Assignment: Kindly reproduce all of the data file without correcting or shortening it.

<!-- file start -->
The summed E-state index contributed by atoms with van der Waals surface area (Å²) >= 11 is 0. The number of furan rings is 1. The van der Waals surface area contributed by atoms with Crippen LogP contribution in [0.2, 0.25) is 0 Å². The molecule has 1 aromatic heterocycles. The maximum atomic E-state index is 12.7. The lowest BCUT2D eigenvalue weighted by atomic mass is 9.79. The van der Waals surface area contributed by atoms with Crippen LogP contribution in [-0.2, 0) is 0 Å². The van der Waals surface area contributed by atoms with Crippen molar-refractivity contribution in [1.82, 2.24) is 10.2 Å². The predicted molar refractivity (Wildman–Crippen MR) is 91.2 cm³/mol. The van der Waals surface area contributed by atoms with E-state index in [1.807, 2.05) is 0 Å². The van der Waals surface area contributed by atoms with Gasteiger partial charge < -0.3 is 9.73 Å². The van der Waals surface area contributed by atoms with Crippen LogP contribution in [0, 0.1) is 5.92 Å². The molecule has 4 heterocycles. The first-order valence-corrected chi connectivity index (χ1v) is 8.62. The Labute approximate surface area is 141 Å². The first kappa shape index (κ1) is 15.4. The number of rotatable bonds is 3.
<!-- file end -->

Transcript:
The summed E-state index contributed by atoms with van der Waals surface area (Å²) >= 11 is 0. The number of furan rings is 1. The van der Waals surface area contributed by atoms with Crippen LogP contribution in [0.2, 0.25) is 0 Å². The molecule has 1 aromatic heterocycles. The maximum atomic E-state index is 12.7. The lowest BCUT2D eigenvalue weighted by atomic mass is 9.79. The van der Waals surface area contributed by atoms with Crippen LogP contribution in [-0.2, 0) is 0 Å². The van der Waals surface area contributed by atoms with Crippen molar-refractivity contribution in [1.82, 2.24) is 10.2 Å². The predicted molar refractivity (Wildman–Crippen MR) is 91.2 cm³/mol. The van der Waals surface area contributed by atoms with E-state index in [1.807, 2.05) is 0 Å². The van der Waals surface area contributed by atoms with Gasteiger partial charge < -0.3 is 9.73 Å². The van der Waals surface area contributed by atoms with Crippen LogP contribution in [0, 0.1) is 5.92 Å². The molecule has 4 heterocycles. The first-order valence-corrected chi connectivity index (χ1v) is 8.62. The Labute approximate surface area is 141 Å². The first kappa shape index (κ1) is 15.4. The number of rotatable bonds is 3.